Static Exercises

    Static exercises are a great addition to so many fitness classes. But have you ever thought of these exercises as a great way to improve mental focus? Sure, Isometrics require incredible amounts of strength and endurance, but they also build stamina and perseverance in the mind. Many static moves are directly related to yoga poses! Like yoga poses, these exercises will help your clients build a solid mind body connection. They are also very effective because they work the big muscle groups along with the small areas, like the ligaments and tendons. In addition, they are amazingly good for the core! Clients will get so much with so little movement.

    As trainers, we are not only responsible for the physical parts of an exercise. Our job is also to teach people mental toughness as well. Here are a few cues for trainers to help clients find that connection while working on a static exercise:To work through the uncomfortable burn, remind them to breathe! For motivation, tell them that if they can breathe in and out once, they can do it twice, three times and so on. Before they know it, the exercise will be over.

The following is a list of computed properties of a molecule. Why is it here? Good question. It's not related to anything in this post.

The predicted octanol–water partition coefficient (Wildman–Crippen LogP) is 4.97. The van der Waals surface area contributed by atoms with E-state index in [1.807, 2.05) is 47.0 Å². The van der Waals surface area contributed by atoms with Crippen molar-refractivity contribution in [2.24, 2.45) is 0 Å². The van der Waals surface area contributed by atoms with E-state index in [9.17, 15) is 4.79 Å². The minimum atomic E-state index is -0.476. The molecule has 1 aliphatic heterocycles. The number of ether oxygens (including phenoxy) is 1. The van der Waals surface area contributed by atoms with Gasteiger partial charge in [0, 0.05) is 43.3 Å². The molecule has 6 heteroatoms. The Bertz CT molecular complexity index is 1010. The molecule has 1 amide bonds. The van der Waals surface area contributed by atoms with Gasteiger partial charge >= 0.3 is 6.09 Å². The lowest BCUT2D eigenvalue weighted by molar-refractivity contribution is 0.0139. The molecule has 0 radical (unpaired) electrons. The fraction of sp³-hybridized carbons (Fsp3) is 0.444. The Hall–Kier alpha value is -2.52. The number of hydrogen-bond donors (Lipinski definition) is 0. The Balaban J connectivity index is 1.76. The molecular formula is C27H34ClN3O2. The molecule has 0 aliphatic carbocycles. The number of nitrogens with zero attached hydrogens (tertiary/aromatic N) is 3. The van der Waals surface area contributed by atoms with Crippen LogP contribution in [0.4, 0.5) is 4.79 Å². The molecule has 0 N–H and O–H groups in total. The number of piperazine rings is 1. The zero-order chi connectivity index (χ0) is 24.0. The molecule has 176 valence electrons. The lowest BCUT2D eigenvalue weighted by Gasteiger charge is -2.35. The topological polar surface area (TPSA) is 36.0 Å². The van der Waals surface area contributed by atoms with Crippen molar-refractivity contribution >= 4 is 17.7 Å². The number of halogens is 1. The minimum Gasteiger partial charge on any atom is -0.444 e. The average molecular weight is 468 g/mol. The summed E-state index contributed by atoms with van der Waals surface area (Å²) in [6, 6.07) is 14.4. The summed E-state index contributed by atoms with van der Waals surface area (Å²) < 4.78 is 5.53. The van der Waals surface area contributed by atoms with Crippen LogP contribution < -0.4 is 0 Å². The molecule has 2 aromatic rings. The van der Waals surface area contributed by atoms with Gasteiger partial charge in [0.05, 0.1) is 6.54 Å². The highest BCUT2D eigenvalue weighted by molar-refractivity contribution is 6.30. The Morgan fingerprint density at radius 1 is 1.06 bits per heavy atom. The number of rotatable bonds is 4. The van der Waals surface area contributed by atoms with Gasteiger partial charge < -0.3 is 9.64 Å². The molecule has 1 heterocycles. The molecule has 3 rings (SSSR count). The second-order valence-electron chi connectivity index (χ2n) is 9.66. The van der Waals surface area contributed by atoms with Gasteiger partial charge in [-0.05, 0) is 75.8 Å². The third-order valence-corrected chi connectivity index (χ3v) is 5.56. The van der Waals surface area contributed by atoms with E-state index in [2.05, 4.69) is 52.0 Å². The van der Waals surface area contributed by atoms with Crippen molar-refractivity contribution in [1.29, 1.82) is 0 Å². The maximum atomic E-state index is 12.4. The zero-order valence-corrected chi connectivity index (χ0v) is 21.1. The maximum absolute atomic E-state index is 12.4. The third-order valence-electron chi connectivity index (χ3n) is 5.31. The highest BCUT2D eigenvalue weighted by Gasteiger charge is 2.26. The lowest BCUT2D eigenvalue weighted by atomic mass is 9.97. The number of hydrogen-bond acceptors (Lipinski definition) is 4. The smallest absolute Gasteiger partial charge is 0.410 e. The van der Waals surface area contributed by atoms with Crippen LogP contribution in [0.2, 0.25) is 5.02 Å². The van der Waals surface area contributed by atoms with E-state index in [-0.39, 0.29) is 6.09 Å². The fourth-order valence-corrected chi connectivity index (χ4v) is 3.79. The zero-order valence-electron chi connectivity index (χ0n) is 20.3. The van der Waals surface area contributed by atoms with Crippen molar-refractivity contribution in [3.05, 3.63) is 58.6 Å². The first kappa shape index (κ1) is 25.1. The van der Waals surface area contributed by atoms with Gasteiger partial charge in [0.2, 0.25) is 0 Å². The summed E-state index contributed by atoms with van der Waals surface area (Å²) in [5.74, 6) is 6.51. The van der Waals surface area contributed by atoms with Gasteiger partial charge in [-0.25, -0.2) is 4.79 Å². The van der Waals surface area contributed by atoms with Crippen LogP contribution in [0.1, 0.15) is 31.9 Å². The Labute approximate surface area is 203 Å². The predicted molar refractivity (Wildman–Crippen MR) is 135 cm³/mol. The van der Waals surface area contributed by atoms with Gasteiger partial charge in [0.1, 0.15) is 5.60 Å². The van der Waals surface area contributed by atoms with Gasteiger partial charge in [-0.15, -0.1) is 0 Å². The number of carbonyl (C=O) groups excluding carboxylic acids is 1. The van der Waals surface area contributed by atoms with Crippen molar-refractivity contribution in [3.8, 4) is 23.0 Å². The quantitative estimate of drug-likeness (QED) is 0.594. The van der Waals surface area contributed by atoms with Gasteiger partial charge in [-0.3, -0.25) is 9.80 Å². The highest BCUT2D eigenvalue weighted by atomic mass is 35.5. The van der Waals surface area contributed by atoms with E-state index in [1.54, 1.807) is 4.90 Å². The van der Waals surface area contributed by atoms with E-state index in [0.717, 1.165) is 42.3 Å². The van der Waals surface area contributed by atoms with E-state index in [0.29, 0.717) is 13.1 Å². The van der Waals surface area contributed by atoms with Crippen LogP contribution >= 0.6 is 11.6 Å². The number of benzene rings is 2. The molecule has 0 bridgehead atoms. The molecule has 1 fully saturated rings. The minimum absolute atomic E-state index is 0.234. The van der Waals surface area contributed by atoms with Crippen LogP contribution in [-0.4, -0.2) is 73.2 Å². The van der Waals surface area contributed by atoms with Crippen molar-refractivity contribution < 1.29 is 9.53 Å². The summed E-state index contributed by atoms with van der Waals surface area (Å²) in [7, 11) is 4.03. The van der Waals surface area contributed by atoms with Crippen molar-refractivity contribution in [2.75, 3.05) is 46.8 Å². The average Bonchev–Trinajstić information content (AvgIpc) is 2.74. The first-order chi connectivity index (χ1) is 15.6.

Have them think about the muscles they are using while holding the exercise. When doing Isometrics, there is no movement, but the muscle fibers are contracting and not letting go. If they can focus and picture the actual muscle fibers contracting, they may be able to get into the hold deeper and even keep themselves there longer.

    Tell them to engage their core by pulling their belly button back towards the spine, essentially squeezing the stomach muscles, drawing them in and up. Their core is their center. If their center is tight and strong, the other muscles are better supported. By executing the core muscles properly, they will attain the staying power they need to keep going.

    Urge them not to hold tension in the wrong places, like the back of the neck, shoulders, and jaw. Instead, push all the tension into the muscles used for the exercise. Continuously ask them to scan their bodies, making sure the contraction is in the right place(s).

    Finding a focal point is also a very effective way to get through holding static exercises. Instruct clients to look at a point within their natural eye gaze, making sure the point is not moving. This helps move into a deep state of concentration because the gaze is fixed on a certain point, allowing awareness to focus inward. It is important not to strain the eyes, instead keeping the eyes soft. This will also allow your clients to get into their “zone”.

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